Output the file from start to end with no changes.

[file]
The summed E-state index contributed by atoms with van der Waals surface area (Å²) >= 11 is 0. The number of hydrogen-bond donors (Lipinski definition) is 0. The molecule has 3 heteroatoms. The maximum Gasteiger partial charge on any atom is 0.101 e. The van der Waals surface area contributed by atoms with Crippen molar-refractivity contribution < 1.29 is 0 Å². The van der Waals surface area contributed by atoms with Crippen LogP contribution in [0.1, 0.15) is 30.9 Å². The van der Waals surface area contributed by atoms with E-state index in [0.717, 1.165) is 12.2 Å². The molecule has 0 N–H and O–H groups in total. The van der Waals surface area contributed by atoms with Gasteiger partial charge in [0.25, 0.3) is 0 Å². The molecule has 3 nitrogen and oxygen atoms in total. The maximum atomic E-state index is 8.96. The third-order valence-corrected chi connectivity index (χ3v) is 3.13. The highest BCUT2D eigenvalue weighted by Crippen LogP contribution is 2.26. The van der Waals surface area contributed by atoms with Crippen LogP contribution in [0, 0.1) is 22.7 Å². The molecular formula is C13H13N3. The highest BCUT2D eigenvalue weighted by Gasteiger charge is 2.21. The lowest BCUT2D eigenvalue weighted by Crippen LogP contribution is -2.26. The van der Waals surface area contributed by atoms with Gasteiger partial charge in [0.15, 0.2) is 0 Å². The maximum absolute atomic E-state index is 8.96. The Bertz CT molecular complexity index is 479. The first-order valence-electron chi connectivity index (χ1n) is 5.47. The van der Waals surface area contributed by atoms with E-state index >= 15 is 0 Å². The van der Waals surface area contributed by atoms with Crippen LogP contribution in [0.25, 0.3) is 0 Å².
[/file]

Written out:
The summed E-state index contributed by atoms with van der Waals surface area (Å²) >= 11 is 0. The number of hydrogen-bond donors (Lipinski definition) is 0. The molecule has 3 heteroatoms. The maximum Gasteiger partial charge on any atom is 0.101 e. The van der Waals surface area contributed by atoms with Crippen molar-refractivity contribution < 1.29 is 0 Å². The van der Waals surface area contributed by atoms with Crippen LogP contribution in [0.1, 0.15) is 30.9 Å². The van der Waals surface area contributed by atoms with E-state index in [0.717, 1.165) is 12.2 Å². The molecule has 0 N–H and O–H groups in total. The van der Waals surface area contributed by atoms with Gasteiger partial charge in [0.25, 0.3) is 0 Å². The molecule has 3 nitrogen and oxygen atoms in total. The maximum atomic E-state index is 8.96. The third-order valence-corrected chi connectivity index (χ3v) is 3.13. The highest BCUT2D eigenvalue weighted by Crippen LogP contribution is 2.26. The van der Waals surface area contributed by atoms with Crippen LogP contribution in [0, 0.1) is 22.7 Å². The molecular formula is C13H13N3. The highest BCUT2D eigenvalue weighted by Gasteiger charge is 2.21. The lowest BCUT2D eigenvalue weighted by Crippen LogP contribution is -2.26. The van der Waals surface area contributed by atoms with Gasteiger partial charge in [0.15, 0.2) is 0 Å². The maximum absolute atomic E-state index is 8.96. The Bertz CT molecular complexity index is 479. The first-order valence-electron chi connectivity index (χ1n) is 5.47. The van der Waals surface area contributed by atoms with E-state index >= 15 is 0 Å². The van der Waals surface area contributed by atoms with Crippen LogP contribution in [0.25, 0.3) is 0 Å².